Often touted as the busiest pedestrian crossing in the world, navigating your way across Shibuya Crossing is an iconic Tokyo experience. With up to 2,500 people crossing the intersection at once during peak times, you might be content to skip bustle and take advantage of one of the city’s best photo opportunities. You’ll find the best view of Shibuya Crossing come after dark on a Friday or Saturday night from atop of one of the buildings boarding the crossing. Head up to the Shibuya Tsutaya Starbucks, the Shibuya Sky observatory on Shibuya Scramble Square or Mag's Park, the rooftop of the Shibuya 109-2 department store for an Insta-worth snap.
4. Get a photo with Godzilla
A visit to Tokyo wouldn’t be complete with without a photo of Shinjuku’s iconic, life-size Godzilla head. A popular feature of Japanese (and world) cinema for decades, the classic character has been immortalised with a giant statute looking to take a bite out of the Shinjuku Toho Building in the popular entertainment district. Hang around and watch the statute come to life with glowing red eyes and a roar on the hour.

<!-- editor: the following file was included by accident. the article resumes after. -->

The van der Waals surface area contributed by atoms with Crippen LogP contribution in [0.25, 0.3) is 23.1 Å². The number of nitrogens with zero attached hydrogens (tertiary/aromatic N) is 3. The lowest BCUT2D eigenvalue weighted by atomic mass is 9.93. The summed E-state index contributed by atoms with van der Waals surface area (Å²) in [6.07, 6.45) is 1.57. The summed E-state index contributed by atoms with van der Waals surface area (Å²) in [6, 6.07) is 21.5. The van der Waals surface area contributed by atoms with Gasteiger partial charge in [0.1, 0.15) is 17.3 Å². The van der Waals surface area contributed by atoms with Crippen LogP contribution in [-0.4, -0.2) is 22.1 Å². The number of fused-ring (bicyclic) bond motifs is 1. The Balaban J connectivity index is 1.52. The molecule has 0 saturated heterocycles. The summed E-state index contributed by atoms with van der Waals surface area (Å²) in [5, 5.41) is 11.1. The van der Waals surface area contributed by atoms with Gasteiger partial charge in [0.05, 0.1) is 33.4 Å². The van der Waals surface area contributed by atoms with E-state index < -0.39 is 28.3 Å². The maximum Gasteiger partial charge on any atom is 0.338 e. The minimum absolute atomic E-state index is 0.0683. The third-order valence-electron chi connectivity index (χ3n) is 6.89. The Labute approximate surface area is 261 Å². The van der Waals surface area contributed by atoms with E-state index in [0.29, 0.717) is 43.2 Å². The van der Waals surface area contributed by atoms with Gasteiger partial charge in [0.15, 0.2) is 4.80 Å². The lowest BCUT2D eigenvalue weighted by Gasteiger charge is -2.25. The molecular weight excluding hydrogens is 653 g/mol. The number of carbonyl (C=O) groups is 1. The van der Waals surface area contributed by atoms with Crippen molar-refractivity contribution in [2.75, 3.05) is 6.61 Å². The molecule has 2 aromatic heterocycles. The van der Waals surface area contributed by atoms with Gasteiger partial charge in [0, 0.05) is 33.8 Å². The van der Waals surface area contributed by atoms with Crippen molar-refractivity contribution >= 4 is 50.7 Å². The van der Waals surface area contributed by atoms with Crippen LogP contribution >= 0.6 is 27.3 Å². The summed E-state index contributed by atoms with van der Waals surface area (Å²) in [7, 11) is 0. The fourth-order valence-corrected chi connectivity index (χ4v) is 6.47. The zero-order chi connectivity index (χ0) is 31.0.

5. Go Mario-Karting around the city
If you loved the iconic Nintendo game as a kid (or still do!), then this experience is definitely for you. Dress up as your favourite Mario Bros. character (costumes are usually included in the price) and jump in a life-size go-kart for a guided tour of the city like no other.
6. Shop 'till you drop in the Mega Don Quijote store in Shibuya
The Don Quijote discounted stores have reached something of an iconic status in Japan and the Mega Don Quiote in the popular district of Shibuya is truly a site to be hold. Spread out over seven levels and opened 24 hours a day, the store stocks a wild array of products, including fresh and cooked food and Japanese snacks, alcohol, Japanese souvenirs, clothing, household items, beauty and health products, electrical appliances, costumes and stationery.
7. Visit the MORI Building Digital Art Museum: teamLAB Borderless
The world’s first dedicated digital art museum opened in Tokyo in 2018 and promises visitors the opportunity to become fully immersed in a range of digital exhibits. The museum is divided into five zones, with ‘augmented reality’ art works coming to life via 470 Epson projectors powered by 520 computers, making for some truly Instagrammable snaps.
8. Sample from as many vending machines as you can